Latest posts by Sam Amico (see all)
- Amico: Cavaliers search for manpower begins in Virginia - April 18, 2019
- Griffin takes over Pelicans, leaves door open for Davis return - April 17, 2019
- Nuggets’ assistant GM Booth drawing interest from Wolves - April 17, 2019
David Griffin was a big-time hire for the New Orleans Pelicans and apparently, the Pelicans intend to try to become a little more big-time themselves.
Griffin is the Pelicans’ new head of basketball operations after spending time as general manager of the Cleveland Cavaliers, an executive with the Phoenix Suns before that, and most recently, an analyst with NBA TV. But Griffin had been looking for the right fit — namely, a place where he could shape the franchise and roster as he believes he best can do.
With trade talks surrounding star big man Anthony Davis about to resume, the Pelicans wanted the best man in charge. In order for that to happen, they’re willing to deliver Griffin the tools he needs, as relayed by Scott Kushner of the New Orleans Advocate.
“Several league sources told The Advocate that Griffin received assurances from the franchise it would expand the size of the front office, including the scouting department, executive staff and developmental arm,” Kushner reported.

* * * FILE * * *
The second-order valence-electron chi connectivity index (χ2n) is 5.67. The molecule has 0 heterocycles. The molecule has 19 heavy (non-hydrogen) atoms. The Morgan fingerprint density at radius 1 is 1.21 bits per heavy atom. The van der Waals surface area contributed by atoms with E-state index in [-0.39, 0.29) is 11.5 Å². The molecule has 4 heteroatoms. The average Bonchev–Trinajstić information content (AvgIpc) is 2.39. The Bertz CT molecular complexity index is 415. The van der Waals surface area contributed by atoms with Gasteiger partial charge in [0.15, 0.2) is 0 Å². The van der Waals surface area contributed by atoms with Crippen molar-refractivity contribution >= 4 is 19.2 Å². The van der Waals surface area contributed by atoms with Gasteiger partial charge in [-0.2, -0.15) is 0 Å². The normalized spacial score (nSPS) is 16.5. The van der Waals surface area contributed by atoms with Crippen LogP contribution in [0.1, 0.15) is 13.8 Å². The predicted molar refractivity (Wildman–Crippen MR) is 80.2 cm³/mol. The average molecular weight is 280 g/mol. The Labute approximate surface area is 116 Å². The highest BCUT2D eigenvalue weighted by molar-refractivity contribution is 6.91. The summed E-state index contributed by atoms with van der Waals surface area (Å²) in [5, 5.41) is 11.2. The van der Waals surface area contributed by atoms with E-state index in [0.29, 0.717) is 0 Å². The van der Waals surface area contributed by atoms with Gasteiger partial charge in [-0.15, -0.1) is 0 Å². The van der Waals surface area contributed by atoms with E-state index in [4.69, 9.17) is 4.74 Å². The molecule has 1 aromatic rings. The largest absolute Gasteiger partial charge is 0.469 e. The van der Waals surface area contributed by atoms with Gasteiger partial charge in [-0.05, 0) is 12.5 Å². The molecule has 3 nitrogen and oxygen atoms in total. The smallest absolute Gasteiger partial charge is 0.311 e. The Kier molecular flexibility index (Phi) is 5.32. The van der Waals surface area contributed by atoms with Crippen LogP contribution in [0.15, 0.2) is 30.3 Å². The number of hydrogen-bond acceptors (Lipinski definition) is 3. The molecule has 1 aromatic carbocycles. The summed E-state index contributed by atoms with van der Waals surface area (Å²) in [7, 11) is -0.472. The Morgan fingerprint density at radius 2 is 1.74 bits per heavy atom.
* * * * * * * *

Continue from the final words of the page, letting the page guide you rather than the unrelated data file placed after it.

“In fact, Griffin might still hire a general manager and several assistant general managers to work beneath him, though he will be the ultimate decision-maker on basketball moves, answering directly to (Pelicans owner Gayle) Benson.”
Griffin was the GM when the Cavs won their lone championship in 2016. He has been hailed as a leader who can help keep the locker room in a good place and a wise evaluator of talent. His hiring shows a shift in Benson’s approach to the Pelicans, Kushner noted.
“For years, perception around the league, fair or not, was that the Pelicans operated as a low-budget, low-priority unit. They were criticized for employing a relatively small front office, borrowing medical staff from the Saints and using a football general manager as a proxy owner for high-level basketball decisions,” Kushner wrote.
“That era is gone. In just one move, the Pelicans sent an entirely different message to the rest of the NBA.”